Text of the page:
by WAYNE TILCOCK, ASSOCIATE EDITOR
For most of his life, 15-year-old Bronson Lasley has only hunted with a small group of family and friends. After what he did last month, though, that’s about to change. A lot.
On Nov. 10, the Penngrove native was in Easton, Md., working the stage to bring home the Junior World Championship Live Duck title and a second-place finish in the Junior World Goose at the World Waterfowl Calling Championships. Not even a day later, Lasley’s inbox was filling up with invites from hunters who wanted his calling expertise in the blinds with them.
“On my way back, not even home yet, I was already getting messages from various groups of people saying that they wanted me to come out on good duck and goose hunts,” Lasley recalled. “It’s pretty funny because I’ve never been asked to go hunting with other people outside of my own hunting group. I’ve heard of great callers before getting those opportunities, but then once it happened to me it was pretty unreal.”
Lasley has been working the calls for fun since he was five years old. His interest in competitive calling came when he was around 10 years old, after the family stopped by the California State Duck Calling Championships in Colusa across from Kittles Outdoor & Sport Co. In 2015, when he saw an ad for that contest, Lasley decided it was time to give it a try and the fire was lit.
That fire had been smoldering since the summer before when Lasley attended a California Waterfowl summer youth camp and picked up his hunting license. He enjoyed it so much he quickly transitioned to working at the camps as well.
“I try to help with everything I can,” he said. “Of course, I try to get into the calling with the kids as much as possible because that’s what I enjoy the most.”
As much as he takes pride passing on what he knows to others, Lasley is also quick to praise those who’ve helped him become the caller he is. After acknowledging his biggest help, parents Chris and Annie, he also credited fellow Californian callers Colby Stillwell (the California speck calling champion), Nathan Kreshon and Daniel Ault along with Stump from RM Custom Calls and Arkansas’ famous caller Jim Ronquest. Lasley and Ault also teamed up to take fourth in the Team Live Duck competition in Easton.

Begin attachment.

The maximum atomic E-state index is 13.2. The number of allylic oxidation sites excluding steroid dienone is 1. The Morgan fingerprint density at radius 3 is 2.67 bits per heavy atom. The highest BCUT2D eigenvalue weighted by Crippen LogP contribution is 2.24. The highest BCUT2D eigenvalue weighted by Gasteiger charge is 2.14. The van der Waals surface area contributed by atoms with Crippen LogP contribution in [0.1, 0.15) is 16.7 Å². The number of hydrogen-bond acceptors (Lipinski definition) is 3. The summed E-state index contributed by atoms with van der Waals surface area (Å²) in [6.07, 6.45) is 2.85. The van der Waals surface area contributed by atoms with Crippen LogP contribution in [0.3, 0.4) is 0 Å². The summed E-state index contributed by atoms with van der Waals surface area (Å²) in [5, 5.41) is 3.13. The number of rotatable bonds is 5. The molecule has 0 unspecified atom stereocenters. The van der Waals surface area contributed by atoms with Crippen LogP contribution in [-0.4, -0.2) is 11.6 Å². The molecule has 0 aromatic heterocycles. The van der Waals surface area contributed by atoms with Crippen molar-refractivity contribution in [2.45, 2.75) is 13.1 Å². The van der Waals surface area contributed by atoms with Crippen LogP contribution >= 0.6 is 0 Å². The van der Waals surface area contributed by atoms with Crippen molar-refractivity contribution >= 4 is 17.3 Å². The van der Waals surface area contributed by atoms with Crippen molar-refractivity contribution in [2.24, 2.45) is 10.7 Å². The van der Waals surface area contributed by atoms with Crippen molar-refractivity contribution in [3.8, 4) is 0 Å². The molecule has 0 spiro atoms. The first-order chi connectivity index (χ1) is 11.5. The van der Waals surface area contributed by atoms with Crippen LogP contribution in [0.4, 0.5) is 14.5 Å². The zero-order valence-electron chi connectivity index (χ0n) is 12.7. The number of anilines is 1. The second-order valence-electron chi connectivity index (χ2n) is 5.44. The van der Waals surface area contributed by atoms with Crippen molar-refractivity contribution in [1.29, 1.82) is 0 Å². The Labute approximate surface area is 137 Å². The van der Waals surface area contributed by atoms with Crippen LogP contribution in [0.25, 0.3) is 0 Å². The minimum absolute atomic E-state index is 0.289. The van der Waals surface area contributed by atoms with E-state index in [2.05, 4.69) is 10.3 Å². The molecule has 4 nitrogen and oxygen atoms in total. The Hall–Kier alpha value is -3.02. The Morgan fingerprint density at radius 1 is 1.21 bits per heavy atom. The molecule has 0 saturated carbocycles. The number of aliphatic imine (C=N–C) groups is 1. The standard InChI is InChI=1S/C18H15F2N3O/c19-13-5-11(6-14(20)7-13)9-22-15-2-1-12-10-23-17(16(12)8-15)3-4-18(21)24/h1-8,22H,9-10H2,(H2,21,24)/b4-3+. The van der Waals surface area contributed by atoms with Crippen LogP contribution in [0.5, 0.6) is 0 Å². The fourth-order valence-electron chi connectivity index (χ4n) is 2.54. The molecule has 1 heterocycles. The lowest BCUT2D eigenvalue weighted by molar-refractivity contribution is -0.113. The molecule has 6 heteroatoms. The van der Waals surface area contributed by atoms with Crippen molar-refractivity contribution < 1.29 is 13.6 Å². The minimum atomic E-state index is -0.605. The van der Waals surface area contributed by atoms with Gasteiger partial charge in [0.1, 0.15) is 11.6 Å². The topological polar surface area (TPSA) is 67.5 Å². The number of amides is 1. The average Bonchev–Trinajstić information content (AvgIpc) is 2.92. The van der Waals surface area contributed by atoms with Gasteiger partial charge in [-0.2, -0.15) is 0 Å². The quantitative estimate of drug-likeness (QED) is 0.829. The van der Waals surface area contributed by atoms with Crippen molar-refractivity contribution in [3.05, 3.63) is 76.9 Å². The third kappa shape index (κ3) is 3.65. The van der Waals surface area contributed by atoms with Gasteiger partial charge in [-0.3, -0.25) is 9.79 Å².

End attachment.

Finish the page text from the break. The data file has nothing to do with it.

“They’ve spent many hours listening to routines, calling on the phone and just meeting up at calling contests,” he said. “I’ve learned a lot of good social skills and how to talk to people (from calling) and met a lot of good people, too.”
While a lot of focus has turned to competitive calling, Lasley also appreciates the differences between calling at performances and on hunts.
In the “live calling” category of contests, the calling is meant to sound more like actual duck calling than traditional duck calling contests, in which highly ritualized routines don’t sound anything like what you’d do in a duck blind. But contest calling is still different from the blind routine.
“When I’m on stage it’s a very, very polished routine that I practice all year round with sound that’s a lot louder than what you’d use while hunting,” he said. “It’s a completely different game when you’re hunting. You have to take into consideration the weather conditions, what the birds are doing – whether they’re loafing or feeding – if you need to be louder or quieter, look at your surroundings to see how it’s going to echo your call or if it will echo through the blind set up and where your decoys are set up.”
With attention to detail like that, it’s a good bet that Lasley’s going to be getting a lot more hunting invites over the last half of the season, and he’s ready for it.
“Hunting’s been a buzz I just can’t get rid of,” he said. “I think about ducks and geese every day, 365. It’s in my dreams. I don’t think a day goes by that I don’t pick up a duck or goose call.”